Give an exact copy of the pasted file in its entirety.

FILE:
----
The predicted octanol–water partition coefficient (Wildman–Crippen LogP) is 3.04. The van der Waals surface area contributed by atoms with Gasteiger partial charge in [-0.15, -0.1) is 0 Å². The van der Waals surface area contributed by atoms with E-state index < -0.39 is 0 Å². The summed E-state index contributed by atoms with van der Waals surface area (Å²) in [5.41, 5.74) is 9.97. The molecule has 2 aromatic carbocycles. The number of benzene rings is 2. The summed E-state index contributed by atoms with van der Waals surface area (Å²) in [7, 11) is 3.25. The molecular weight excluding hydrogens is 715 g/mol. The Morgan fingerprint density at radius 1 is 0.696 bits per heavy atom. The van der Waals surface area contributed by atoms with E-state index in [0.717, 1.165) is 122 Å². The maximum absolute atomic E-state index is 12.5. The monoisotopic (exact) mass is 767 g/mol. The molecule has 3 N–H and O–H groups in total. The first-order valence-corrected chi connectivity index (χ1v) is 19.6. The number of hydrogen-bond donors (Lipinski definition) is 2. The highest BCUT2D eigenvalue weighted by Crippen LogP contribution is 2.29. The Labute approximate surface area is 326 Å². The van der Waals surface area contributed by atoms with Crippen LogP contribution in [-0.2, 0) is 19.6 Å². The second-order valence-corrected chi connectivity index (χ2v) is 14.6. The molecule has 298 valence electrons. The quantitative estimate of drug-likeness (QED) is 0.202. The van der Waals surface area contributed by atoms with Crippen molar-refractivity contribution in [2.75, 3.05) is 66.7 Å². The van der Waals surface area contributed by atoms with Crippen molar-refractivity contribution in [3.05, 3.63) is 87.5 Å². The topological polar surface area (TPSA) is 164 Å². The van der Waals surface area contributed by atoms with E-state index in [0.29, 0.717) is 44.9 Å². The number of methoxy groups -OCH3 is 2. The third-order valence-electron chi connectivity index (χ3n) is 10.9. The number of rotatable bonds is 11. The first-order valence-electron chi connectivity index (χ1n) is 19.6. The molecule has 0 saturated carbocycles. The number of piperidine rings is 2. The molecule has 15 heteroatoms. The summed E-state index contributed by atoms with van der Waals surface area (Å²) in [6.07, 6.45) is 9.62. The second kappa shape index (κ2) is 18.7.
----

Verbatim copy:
The predicted octanol–water partition coefficient (Wildman–Crippen LogP) is 3.04. The van der Waals surface area contributed by atoms with Gasteiger partial charge in [-0.15, -0.1) is 0 Å². The van der Waals surface area contributed by atoms with E-state index < -0.39 is 0 Å². The summed E-state index contributed by atoms with van der Waals surface area (Å²) in [5.41, 5.74) is 9.97. The molecule has 2 aromatic carbocycles. The number of benzene rings is 2. The summed E-state index contributed by atoms with van der Waals surface area (Å²) in [7, 11) is 3.25. The molecular weight excluding hydrogens is 715 g/mol. The Morgan fingerprint density at radius 1 is 0.696 bits per heavy atom. The van der Waals surface area contributed by atoms with E-state index in [0.717, 1.165) is 122 Å². The maximum absolute atomic E-state index is 12.5. The monoisotopic (exact) mass is 767 g/mol. The molecule has 3 N–H and O–H groups in total. The first-order valence-corrected chi connectivity index (χ1v) is 19.6. The number of hydrogen-bond donors (Lipinski definition) is 2. The highest BCUT2D eigenvalue weighted by Crippen LogP contribution is 2.29. The Labute approximate surface area is 326 Å². The van der Waals surface area contributed by atoms with Crippen LogP contribution in [-0.2, 0) is 19.6 Å². The second-order valence-corrected chi connectivity index (χ2v) is 14.6. The molecule has 298 valence electrons. The quantitative estimate of drug-likeness (QED) is 0.202. The van der Waals surface area contributed by atoms with Crippen molar-refractivity contribution in [2.75, 3.05) is 66.7 Å². The van der Waals surface area contributed by atoms with Crippen molar-refractivity contribution in [3.05, 3.63) is 87.5 Å². The topological polar surface area (TPSA) is 164 Å². The van der Waals surface area contributed by atoms with E-state index in [0.29, 0.717) is 44.9 Å². The number of methoxy groups -OCH3 is 2. The third-order valence-electron chi connectivity index (χ3n) is 10.9. The number of rotatable bonds is 11. The first-order valence-electron chi connectivity index (χ1n) is 19.6. The molecule has 0 saturated carbocycles. The number of piperidine rings is 2. The molecule has 15 heteroatoms. The summed E-state index contributed by atoms with van der Waals surface area (Å²) in [6.07, 6.45) is 9.62. The second kappa shape index (κ2) is 18.7.